Dr. Greenspoon:  In the 61 years that I have been in practice, the biggest change, of course, has been in the scope of practice. In 1951 when I started practice, optometrists were second-class citizens. They couldn’t get a commission in the army, couldn’t use pharmaceutical agents, and even anesthetics and fluorescein were against the law. Now optometrists can do almost everything an ophthalmologist does except surgery and certain oral medications. My only fear is that the science of refraction, on which optometry was built, will become secondary to medical optometry.

Adrienne: Given your unique experiences, do you feel that there are more opportunities for optometrists now than before in terms of the types of services they can offer?

Dr. Greenspoon: Without a doubt. There are many more opportunities both in private practice and with health plans.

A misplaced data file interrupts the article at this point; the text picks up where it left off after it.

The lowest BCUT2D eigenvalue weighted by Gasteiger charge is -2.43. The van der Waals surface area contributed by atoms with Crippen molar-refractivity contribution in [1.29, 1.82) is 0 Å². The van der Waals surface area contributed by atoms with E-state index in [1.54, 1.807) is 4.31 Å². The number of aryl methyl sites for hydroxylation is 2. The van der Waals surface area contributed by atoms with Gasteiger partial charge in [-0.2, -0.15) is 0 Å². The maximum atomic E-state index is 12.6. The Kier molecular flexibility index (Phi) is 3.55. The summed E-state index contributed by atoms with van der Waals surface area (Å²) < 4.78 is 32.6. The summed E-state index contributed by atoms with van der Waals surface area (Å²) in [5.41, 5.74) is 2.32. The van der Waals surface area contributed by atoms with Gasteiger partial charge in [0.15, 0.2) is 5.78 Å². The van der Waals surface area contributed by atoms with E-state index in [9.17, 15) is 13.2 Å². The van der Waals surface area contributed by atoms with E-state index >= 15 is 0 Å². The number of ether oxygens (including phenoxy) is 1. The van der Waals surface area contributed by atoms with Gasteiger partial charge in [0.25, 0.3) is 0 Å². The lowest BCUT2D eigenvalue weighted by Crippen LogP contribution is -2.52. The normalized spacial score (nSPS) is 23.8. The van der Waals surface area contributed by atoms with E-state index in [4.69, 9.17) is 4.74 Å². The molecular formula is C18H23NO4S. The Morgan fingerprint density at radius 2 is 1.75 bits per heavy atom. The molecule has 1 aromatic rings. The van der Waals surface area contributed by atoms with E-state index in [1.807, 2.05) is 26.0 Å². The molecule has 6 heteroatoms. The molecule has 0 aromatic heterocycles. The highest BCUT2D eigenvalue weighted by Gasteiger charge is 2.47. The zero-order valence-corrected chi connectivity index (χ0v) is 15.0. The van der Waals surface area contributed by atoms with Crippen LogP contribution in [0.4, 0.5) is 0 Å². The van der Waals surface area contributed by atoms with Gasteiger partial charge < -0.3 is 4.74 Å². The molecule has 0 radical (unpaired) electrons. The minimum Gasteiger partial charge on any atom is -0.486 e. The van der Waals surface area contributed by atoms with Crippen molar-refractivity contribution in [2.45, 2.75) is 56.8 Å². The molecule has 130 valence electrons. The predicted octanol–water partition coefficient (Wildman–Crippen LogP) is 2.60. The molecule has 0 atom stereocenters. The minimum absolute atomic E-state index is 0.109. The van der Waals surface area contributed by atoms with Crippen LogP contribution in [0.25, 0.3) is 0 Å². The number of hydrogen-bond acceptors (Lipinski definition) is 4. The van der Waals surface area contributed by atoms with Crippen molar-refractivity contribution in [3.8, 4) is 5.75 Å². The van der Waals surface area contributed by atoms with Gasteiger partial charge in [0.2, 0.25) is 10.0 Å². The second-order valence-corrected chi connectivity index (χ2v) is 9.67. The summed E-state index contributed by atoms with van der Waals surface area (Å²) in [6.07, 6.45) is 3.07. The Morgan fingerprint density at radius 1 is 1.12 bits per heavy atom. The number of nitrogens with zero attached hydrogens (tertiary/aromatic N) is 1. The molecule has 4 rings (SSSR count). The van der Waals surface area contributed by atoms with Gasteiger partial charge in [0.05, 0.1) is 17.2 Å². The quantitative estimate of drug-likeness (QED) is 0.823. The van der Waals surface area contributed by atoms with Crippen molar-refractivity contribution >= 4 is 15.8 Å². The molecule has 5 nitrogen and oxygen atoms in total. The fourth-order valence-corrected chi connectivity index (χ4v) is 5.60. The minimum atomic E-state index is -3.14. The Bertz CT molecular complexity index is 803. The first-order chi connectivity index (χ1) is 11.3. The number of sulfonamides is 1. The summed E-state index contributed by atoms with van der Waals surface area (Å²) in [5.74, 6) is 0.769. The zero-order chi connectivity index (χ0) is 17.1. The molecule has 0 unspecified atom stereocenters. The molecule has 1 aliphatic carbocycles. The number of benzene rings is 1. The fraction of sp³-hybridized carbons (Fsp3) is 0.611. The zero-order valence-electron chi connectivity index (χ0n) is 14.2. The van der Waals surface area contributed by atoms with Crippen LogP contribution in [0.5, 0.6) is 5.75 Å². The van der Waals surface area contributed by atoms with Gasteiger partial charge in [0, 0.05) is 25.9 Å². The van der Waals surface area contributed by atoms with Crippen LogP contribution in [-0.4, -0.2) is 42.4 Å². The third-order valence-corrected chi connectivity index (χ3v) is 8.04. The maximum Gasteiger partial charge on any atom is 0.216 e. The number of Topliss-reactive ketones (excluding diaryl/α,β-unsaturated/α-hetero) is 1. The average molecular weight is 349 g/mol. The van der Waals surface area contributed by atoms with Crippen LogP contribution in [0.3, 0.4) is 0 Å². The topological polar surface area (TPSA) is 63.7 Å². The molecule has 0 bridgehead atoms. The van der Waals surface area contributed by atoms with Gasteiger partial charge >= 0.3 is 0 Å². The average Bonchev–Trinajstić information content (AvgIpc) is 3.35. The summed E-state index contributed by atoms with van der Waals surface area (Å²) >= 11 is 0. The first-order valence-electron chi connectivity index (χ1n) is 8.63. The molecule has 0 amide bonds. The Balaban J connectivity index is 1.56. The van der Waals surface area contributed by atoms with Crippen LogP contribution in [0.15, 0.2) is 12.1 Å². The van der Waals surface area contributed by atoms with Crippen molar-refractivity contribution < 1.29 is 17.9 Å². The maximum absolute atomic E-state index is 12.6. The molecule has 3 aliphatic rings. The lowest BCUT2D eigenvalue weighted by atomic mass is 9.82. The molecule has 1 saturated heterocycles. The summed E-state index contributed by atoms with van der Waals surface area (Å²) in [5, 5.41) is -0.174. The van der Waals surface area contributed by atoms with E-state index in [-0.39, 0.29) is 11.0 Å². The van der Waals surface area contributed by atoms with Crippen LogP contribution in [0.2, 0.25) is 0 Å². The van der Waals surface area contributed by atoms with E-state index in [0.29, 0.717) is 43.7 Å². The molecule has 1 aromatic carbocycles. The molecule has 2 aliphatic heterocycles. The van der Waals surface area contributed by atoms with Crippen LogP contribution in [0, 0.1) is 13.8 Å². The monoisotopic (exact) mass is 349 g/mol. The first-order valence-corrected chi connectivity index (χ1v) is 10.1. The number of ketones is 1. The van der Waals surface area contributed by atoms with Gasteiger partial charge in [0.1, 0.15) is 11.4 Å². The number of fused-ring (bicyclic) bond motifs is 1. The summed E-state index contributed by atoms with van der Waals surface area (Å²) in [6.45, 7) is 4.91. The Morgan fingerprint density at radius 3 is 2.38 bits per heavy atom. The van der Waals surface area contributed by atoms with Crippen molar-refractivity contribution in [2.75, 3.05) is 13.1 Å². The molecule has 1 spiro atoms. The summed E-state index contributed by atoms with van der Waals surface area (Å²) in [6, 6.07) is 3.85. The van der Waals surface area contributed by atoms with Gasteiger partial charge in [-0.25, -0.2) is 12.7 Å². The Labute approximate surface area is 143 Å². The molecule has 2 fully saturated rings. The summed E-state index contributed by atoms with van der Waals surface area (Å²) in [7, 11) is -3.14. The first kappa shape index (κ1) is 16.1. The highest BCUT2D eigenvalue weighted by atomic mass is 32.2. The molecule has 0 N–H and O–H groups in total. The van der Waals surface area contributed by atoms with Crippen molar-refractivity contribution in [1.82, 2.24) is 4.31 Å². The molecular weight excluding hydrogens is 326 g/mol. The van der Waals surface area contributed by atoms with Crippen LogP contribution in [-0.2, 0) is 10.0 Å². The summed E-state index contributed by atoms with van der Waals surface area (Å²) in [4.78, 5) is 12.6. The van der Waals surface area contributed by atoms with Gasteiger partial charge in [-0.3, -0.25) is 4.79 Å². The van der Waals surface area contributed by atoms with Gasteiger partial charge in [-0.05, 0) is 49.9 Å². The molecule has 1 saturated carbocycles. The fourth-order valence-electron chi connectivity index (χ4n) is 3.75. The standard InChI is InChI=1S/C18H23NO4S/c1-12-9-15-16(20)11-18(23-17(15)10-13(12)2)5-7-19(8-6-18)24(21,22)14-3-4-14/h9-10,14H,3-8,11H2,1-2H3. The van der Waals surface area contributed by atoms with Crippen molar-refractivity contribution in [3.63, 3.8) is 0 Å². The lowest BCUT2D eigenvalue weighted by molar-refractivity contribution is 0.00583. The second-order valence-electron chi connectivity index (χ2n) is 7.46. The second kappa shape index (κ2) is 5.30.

Adrienne: What advice would you like to share with current optometry students?

Dr. Greenspoon: Optometry is a wonderful profession. It provides so many opportunities in so many areas. It is not physically demanding like dentistry. The hours are good. I am happy to see so many more women following the profession.




[1] American Optometric Association, “OD’s work produces ‘thrilling’ effects,” News from the American Optometric Association, October 31, 2012 <>

[2] Review of Optometry, “The History of Contact Lenses in the Movies,” Review of Optometry, October 15, 2012 <>

[3] IMDb, “Morton Greenspoon,” <>

[4] The New York Times, “Dr. Morton K Greenspoon Filmography,” <>



I would like to thank Dr. Morton Greenspoon for taking the time to do this interview.  It was a pleasure corresponding with you and congratulations on all of your amazing achievements!

I also want to thank Benjamin Emer who told me about Dr. Greenspoon in the first place and said, “this would be a great idea for your next article!”  Thanks for the great idea, Benji!

Lastly, I want to thank our “in-house” optician Leandro Petalio for answering my questions and schooling me on contact lenses.

Here are the other articles in the series “The Unconventional Optometrist”